Get Involved in Policy Discussions at RIPE 86
April 10, 2023
RIPE 86 is approaching. It’s happening in Rotterdam between 22 and 26 May. You can influence the consensus on the policy discussions whether you attend or not.
There are three active policy proposals. There are also active discussions that could lead to policy proposals. One is about representing country information in the database. The other is about improving IPv6 policy.
RIPE’s policy development process uses the same definition of consensus as the IETF. Consensus is viewed as a path rather than a destination. It’s a discovery process. But while all issues in a discussion must be addressed, it’s possible that some cannot be accommodated.
You don’t have to pay to attend the meeting over the internet. But you also don’t need to attend the meeting to discuss policy.
Most RIPE policy discussions happen on email lists. Everyone is welcome to join and take part. But meetings are a good way of increasing understanding. They can be vital in developing a consensus.
Proposals & Policies
The Global NOG Alliance manages an interactive web page showing the last decade of RIR policy development. You can use it to search for active proposals that are relevant to you in any region. You can also use it to find the origin of current policies that affect you. It’s a good place to start if you want a policy change.
This proposal would reduce the default size of an assignment to an Internet Exchange Point. New IXPs currently get 256 addresses. This proposal would reduce the default to 64 – but with the option to get a larger assignment.
An Internet Exchange Point is a network for exchanging traffic between more than three networks. Because the networks meet at a common location they can reduce cost and latency. Some IXPs connect over 1,000 networks while others connect just three or four.
The proposal came about after the RIPE NCC reported on the rate at which the reserved pool for IXPs was being used. One way to stretch it further is to drop the minimum size of the assignments. One of the key issues brought up in the discussion so far is the complexity of getting lots of networks to renumber if a new, bigger block of addresses is needed.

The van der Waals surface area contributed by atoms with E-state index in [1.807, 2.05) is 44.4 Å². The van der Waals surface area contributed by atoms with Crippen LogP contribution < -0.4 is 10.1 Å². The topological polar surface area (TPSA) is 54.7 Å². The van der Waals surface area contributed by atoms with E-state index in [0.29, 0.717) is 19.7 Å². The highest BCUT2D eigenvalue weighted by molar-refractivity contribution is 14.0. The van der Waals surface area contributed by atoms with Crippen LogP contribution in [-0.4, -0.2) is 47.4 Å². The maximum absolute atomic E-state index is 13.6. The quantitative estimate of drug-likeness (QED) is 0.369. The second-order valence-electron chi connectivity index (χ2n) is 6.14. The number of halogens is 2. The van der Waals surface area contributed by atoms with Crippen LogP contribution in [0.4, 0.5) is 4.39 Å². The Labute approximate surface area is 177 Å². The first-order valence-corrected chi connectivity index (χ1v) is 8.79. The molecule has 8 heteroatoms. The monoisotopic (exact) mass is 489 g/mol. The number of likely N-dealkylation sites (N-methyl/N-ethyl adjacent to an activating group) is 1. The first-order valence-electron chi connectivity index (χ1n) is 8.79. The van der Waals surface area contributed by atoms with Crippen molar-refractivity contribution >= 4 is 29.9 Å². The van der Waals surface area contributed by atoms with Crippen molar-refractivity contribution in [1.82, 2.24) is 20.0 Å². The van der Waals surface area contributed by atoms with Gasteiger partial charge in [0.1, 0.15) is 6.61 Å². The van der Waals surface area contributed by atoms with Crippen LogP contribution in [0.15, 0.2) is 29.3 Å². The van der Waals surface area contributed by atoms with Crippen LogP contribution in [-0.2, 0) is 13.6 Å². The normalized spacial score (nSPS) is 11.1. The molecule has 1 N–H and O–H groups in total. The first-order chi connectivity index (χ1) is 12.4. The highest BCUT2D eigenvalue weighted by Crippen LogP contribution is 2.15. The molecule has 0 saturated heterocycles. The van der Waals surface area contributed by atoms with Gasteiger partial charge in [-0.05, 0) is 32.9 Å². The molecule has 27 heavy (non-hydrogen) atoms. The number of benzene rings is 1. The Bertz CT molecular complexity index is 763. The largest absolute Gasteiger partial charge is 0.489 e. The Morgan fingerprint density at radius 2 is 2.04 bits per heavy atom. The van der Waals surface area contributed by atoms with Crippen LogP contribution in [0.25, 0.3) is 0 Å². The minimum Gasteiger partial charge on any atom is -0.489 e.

This proposal aims to help internet researchers get a routable temporary assignment. An experiment often needs just a handful of IPv4 addresses.
This is a problem when the smallest block of addresses that can reliably be used on the open internet is a /24 (256 addresses). The current policy requires a requester to show a need for 128 addresses if they want 256. This is because CIDR blocks double in size, so if under half of the addresses are used, a smaller block would be more efficient.
This proposal balances the public benefit of academic research against the principle of efficient address assignments.
A small group reported on some areas for improvement in IPv6 policy at RIPE 84, in May 2022. They focused on problems to be fixed. The working group is now discussing the policy outcomes needed and their relative priorities.
Some of the issues are focused on making it easier for access providers to get the addresses they need to serve their subscribers. But provider independent address space is also an issue. Tobias Fiebig recently shared his story of trying to get some IP address space for a measurement network.
This proposal would let address holders stop addresses from being transferred for a predefined period. The RIPE NCC’s board already approved the service on a temporary basis. If approved, this proposal would give community support to the service.
This proposal has been strongly supported by Ukraine’s government. But its proposers hope it will help people in several territories in the RIPE region. They report that some people have been forced to approve IP address transfers at gunpoint.
The ongoing discussion on country codes in the RIPE Database is likely to continue in Rotterdam. The RIPE NCC now uses the country code for the legal address of the organization using address space in the “org:” object. But this can be a different country from where the addresses are used. And many networks are international.
While technology can provide tools to help, the lack of business requirements or defined meaning is a problem that needs to be resolved.